Hudders to partner with store

Published 1:37 pm Wednesday, January 10, 2018

A collection of certified organic and certified biodynamic shiitake and oyster mushrooms may soon be available at Twigs & Berries come this spring and summer, according to Twigs & Berries owner Marianne Cicala and Eugene Hudders, who specializes in mycology and mushroom identification.

Cicala said she and Hudders first discussed beginning a partnership in the summer.

“He’s one of the few people in the state that has accomplished all of the mandates for the state to be comfortable with his gathering wild mushrooms for sale,” Cicala said. “He’s brilliant as far as his depth of mushroom (knowledge) go.”

Cicala said he is foraging and gathering wild mushrooms throughout the Crickets Cove Farm property in addition to growing the shiitake and oyster mushrooms.

Cicala said the Crickets Cove property, including fields and forests, is certified organic and certified biodynamic.

“That’s the main reason for the collaboration,” Cicala said. “The mushrooms that Gene is cultivating here are certified organic and certified biodynamic, and he will be cultivating the only certified biodynamic mushrooms available from the state of Virginia.”

“I mean this is huge,” Cicala said.

Hudders, of Broadnax, said the moment he started becoming fascinated by and started studying mushrooms was close to 10 years ago when his friend had cooked him a morel mushroom.

“I was skeptical at first,” Hudders said. “Because I knew nothing about wild mushrooms. Basically he cooked it up, and he gave it to me and I was floored, because it tasted just like a well-seasoned filet mignon.”

“It just jump-started it right there,” Hudders said about his interest in mushrooms.

This introduction to the varied characteristics of mushrooms, both edible and not, inspired him to seek out what wild mushrooms grew in the forests and fields of Virginia.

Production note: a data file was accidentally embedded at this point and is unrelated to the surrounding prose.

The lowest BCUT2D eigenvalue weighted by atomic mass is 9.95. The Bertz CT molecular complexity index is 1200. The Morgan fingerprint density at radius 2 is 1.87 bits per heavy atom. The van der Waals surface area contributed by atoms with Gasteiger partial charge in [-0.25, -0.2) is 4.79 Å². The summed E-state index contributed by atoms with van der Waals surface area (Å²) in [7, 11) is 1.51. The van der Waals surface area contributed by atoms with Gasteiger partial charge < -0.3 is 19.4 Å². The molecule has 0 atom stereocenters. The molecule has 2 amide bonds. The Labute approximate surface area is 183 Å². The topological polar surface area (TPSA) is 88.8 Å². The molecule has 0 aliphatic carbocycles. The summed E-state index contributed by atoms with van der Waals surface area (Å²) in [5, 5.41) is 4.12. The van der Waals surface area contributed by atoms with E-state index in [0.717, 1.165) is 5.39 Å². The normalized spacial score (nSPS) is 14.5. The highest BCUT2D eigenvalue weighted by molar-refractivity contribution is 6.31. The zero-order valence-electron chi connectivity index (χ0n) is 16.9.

He researched mycology, the study of mushrooms, and in April had received his 5-year certification for Wild Mushroom Safety from Mushroom Mountain, a privately owned mycology research facility in Easley, South Carolina.

The certification process has been approved by the South Carolina Department of Health and Human Services, the North Carolina Department of Health and Human Services and the Georgia Department of Public Health, according to the certification provided by Hudders.

Hudders said his partnership with Twigs & Berries will be his first attempt to cultivate mushrooms of his own. He said the mushrooms are currently growing at Crickets Cove Farm.

Hudders said the shiitake and oyster mushrooms he is growing will start to form when the weather warms up, he estimates by early spring.

“Mushrooms require very strict environmental conditions,” Hudders said. “Moisture, shade, sun, all of those aspects, and every single mushroom is different.”

He said he has started a 50-log operation, meaning that the mushrooms will grow within and outside logs placed on the Crickets Cove property. The logs, called “bolts” according to Hudders, are approximately 100 pounds each and about 4 feet long. He said he is using oak wood for the shiitake and tulip poplar wood for the oyster mushrooms.

“Oysters require a very soft wood,” Hudders said about the process, “which can be tulip poplar, birch, and a couple of other trees. But shiitake requires a very hard wood, and oak is a very dense wood they love very much.”